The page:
The first thing to do is to make sure that you’ve done your absolute best, especially on the quick wins. In my youth ministry, I made it a rule to leave any church room we used cleaner afterwards than we had found it when we started. I always triple checked we cleaned up, vacuumed/dusted, tidied up, turned off all lights, locked up, etc. It’s an easy way to prevent criticism, even if you feel it’s ridiculous that people complain about a glass of water.
Tip #2: Do not respond by replying.
I don’t know about you, but my first reaction when I get an email full of criticism is to hit the reply button instantly. Oh, I can type almost as fast as I can think of a million things to say to, but I have learned to stop.
No matter what you write, even if you manage to keep it civil, it’s not going to effectively communicate your message. Because let’s face it, by responding, you’re doing exactly what you don’t want the other to do: fight battles per mail. Make it a hard rule to never respond to criticism by mail by replying. Take the high road.
Tip #3: Wait at least 24 hours.
Give yourself time to cool off, especially if the email has hurt you deeply. I’m one of those people who simply cannot think rationally when something like this has happened to me, so I need time to settle down and to start thinking instead of just feeling. Otherwise, I am tempted to respond out of anger, bitterness, or hurt, and that never leads to any kind of reconciliation.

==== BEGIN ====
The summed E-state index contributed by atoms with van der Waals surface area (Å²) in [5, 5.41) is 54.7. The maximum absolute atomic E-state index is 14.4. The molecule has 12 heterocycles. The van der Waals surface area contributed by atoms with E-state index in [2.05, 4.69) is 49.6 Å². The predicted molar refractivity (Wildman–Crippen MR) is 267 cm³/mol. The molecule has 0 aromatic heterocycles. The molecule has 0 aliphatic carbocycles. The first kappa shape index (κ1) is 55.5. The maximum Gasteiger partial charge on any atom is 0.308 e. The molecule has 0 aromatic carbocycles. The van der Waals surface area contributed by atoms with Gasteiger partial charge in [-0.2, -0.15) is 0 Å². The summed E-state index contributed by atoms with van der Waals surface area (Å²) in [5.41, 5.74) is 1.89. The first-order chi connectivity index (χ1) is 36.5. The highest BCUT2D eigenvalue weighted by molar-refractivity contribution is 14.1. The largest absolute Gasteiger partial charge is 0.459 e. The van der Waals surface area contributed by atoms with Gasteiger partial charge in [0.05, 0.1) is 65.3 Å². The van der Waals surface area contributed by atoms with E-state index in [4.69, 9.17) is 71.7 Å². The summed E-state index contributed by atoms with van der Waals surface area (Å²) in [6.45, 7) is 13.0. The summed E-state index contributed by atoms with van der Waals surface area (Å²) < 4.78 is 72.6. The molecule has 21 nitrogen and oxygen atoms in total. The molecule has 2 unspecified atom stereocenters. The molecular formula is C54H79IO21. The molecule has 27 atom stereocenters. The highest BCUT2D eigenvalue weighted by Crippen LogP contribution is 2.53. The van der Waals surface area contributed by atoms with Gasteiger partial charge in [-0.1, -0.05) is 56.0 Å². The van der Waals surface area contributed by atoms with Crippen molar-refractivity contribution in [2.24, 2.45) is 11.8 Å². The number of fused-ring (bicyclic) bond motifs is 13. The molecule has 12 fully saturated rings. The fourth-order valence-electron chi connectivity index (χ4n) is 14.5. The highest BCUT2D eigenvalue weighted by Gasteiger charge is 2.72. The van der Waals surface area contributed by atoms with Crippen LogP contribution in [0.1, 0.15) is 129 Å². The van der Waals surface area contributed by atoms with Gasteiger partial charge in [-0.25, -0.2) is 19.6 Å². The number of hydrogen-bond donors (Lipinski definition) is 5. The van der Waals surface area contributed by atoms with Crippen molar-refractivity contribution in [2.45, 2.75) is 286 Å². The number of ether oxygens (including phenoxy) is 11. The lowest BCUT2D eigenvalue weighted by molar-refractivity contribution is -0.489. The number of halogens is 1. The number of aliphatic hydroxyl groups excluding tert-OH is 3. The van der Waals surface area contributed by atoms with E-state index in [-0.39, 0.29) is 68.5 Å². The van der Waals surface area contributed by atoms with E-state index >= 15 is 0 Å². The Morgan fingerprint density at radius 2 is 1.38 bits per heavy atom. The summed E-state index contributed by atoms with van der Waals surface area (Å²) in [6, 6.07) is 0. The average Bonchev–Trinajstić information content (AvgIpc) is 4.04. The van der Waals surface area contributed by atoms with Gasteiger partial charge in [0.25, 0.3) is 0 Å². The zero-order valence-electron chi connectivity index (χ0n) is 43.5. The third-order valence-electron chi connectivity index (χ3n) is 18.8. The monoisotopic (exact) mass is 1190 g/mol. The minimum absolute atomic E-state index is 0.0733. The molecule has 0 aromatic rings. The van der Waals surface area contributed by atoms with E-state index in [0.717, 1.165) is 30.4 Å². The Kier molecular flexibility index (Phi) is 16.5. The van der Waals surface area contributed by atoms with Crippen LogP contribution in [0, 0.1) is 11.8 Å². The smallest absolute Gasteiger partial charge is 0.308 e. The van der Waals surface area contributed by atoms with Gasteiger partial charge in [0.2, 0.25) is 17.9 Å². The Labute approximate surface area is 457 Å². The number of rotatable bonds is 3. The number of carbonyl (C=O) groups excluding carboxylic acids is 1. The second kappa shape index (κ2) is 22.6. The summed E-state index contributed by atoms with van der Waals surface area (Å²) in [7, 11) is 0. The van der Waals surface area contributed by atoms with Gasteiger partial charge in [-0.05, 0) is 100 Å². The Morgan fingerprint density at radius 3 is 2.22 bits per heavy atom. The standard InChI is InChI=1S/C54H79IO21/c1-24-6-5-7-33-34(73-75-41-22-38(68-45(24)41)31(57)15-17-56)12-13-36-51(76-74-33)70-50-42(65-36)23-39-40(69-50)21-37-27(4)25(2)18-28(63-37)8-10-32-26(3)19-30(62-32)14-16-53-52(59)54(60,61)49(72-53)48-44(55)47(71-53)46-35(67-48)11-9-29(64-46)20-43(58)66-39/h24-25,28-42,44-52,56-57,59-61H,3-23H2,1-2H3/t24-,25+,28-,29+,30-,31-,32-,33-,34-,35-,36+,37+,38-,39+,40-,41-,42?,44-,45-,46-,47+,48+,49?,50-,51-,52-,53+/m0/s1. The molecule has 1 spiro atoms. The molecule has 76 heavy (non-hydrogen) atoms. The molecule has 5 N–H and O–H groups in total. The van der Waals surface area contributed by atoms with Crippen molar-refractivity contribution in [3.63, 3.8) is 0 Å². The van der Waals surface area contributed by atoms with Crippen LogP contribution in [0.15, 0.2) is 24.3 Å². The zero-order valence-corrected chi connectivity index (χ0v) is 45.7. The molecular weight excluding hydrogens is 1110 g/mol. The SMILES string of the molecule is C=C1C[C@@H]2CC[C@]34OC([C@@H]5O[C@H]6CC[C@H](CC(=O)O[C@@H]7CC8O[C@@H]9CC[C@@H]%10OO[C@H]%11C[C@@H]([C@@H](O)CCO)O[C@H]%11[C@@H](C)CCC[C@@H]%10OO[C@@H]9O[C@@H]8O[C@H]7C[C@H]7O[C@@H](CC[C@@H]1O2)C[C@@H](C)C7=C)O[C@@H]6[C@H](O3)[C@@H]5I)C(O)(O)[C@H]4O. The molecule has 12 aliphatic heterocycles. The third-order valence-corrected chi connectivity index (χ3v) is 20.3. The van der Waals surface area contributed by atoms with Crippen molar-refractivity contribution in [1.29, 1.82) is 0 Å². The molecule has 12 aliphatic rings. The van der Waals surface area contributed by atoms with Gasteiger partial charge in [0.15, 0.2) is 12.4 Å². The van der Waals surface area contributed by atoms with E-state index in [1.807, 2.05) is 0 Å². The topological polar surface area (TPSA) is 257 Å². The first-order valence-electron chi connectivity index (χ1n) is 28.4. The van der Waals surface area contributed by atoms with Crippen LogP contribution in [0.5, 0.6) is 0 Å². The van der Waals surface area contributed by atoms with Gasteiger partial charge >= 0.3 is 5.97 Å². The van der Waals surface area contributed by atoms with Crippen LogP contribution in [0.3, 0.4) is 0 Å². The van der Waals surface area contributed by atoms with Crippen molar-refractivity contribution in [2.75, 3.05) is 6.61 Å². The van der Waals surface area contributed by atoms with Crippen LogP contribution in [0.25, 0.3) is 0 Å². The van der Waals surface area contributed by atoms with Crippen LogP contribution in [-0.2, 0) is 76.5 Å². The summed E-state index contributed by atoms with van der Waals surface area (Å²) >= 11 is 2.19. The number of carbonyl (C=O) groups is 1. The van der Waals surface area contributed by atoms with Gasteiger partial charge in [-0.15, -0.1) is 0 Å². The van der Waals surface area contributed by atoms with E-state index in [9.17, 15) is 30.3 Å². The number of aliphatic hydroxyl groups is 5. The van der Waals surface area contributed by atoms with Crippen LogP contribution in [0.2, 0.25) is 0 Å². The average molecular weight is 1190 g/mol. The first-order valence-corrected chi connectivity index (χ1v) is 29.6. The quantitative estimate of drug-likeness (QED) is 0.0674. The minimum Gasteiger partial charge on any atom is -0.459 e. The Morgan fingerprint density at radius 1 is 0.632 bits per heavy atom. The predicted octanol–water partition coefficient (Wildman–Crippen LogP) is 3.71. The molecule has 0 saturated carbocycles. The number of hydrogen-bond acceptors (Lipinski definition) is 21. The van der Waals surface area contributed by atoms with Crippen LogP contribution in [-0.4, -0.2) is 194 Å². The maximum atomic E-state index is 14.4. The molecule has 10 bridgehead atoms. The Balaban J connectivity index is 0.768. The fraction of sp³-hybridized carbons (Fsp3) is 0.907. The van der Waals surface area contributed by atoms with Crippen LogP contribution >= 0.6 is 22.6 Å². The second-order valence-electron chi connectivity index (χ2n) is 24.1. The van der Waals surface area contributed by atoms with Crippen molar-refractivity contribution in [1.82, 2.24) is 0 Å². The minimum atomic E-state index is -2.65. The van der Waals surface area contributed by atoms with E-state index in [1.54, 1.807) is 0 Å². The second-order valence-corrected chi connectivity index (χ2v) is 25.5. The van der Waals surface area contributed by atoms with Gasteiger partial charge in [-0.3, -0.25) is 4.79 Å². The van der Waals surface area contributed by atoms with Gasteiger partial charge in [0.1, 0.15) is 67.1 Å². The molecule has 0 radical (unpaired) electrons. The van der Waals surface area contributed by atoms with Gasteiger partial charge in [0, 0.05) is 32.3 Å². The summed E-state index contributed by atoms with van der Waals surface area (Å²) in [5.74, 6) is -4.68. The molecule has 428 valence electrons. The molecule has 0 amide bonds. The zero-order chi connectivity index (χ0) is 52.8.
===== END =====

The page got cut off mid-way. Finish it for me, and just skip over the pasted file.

Tip #4: Pray.
I’m sure you’ve heard the cliché of always talking to God about a person before you talk to that person about God. Well, the same goes here. You really need to pray before doing anything, responding in any way. Be sure to share your feelings with God, He’s not going to judge you for being angry or hurt or disappointed. David shouted his heart out many times in the Psalms and God could take it. He still can. Be honest to Him about what it has done to you.
And then ask Him to give you whatever you need to solve this. Pray for wisdom. Pray for patience (I always pray this several times as patience really isn’t my strong suit…and that’s an understatement!). Pray for love. Pray for forgiveness. Pray until you find peace in your heart.
Tip #5: Always confront the sender personally.
If you want people to learn to never use email for their criticism, you have to confront each person each time, no matter if it’s about something big or just a detail. Just make sure you do it in person, or over the phone if there’s no opportunity to meet with them.